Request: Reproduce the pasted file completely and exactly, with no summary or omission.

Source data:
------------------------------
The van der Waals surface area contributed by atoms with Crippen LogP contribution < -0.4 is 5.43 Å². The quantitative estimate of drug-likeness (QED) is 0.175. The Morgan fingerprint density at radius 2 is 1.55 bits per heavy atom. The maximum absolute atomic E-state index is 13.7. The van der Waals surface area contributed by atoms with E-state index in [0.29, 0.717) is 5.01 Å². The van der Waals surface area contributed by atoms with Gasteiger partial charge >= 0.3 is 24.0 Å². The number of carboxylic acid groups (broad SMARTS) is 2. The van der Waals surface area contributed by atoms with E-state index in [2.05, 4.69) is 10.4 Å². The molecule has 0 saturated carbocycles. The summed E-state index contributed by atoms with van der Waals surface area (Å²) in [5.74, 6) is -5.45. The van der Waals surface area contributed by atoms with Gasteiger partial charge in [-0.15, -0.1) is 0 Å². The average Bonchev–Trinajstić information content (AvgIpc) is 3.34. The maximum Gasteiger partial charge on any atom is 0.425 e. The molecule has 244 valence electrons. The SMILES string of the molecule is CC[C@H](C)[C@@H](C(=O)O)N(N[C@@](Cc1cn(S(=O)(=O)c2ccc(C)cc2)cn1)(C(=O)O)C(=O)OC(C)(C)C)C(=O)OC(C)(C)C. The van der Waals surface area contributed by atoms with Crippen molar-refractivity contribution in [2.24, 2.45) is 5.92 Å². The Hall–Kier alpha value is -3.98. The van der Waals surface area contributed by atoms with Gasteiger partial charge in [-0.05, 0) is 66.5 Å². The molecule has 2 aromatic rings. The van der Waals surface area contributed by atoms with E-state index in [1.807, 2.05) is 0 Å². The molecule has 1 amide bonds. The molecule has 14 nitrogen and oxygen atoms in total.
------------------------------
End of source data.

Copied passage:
The van der Waals surface area contributed by atoms with Crippen LogP contribution < -0.4 is 5.43 Å². The quantitative estimate of drug-likeness (QED) is 0.175. The Morgan fingerprint density at radius 2 is 1.55 bits per heavy atom. The maximum absolute atomic E-state index is 13.7. The van der Waals surface area contributed by atoms with E-state index in [0.29, 0.717) is 5.01 Å². The van der Waals surface area contributed by atoms with Gasteiger partial charge >= 0.3 is 24.0 Å². The number of carboxylic acid groups (broad SMARTS) is 2. The van der Waals surface area contributed by atoms with E-state index in [2.05, 4.69) is 10.4 Å². The molecule has 0 saturated carbocycles. The summed E-state index contributed by atoms with van der Waals surface area (Å²) in [5.74, 6) is -5.45. The van der Waals surface area contributed by atoms with Gasteiger partial charge in [-0.15, -0.1) is 0 Å². The average Bonchev–Trinajstić information content (AvgIpc) is 3.34. The maximum Gasteiger partial charge on any atom is 0.425 e. The molecule has 244 valence electrons. The SMILES string of the molecule is CC[C@H](C)[C@@H](C(=O)O)N(N[C@@](Cc1cn(S(=O)(=O)c2ccc(C)cc2)cn1)(C(=O)O)C(=O)OC(C)(C)C)C(=O)OC(C)(C)C. The van der Waals surface area contributed by atoms with Crippen molar-refractivity contribution in [2.24, 2.45) is 5.92 Å². The Hall–Kier alpha value is -3.98. The van der Waals surface area contributed by atoms with Gasteiger partial charge in [-0.05, 0) is 66.5 Å². The molecule has 2 aromatic rings. The van der Waals surface area contributed by atoms with E-state index in [1.807, 2.05) is 0 Å². The molecule has 1 amide bonds. The molecule has 14 nitrogen and oxygen atoms in total.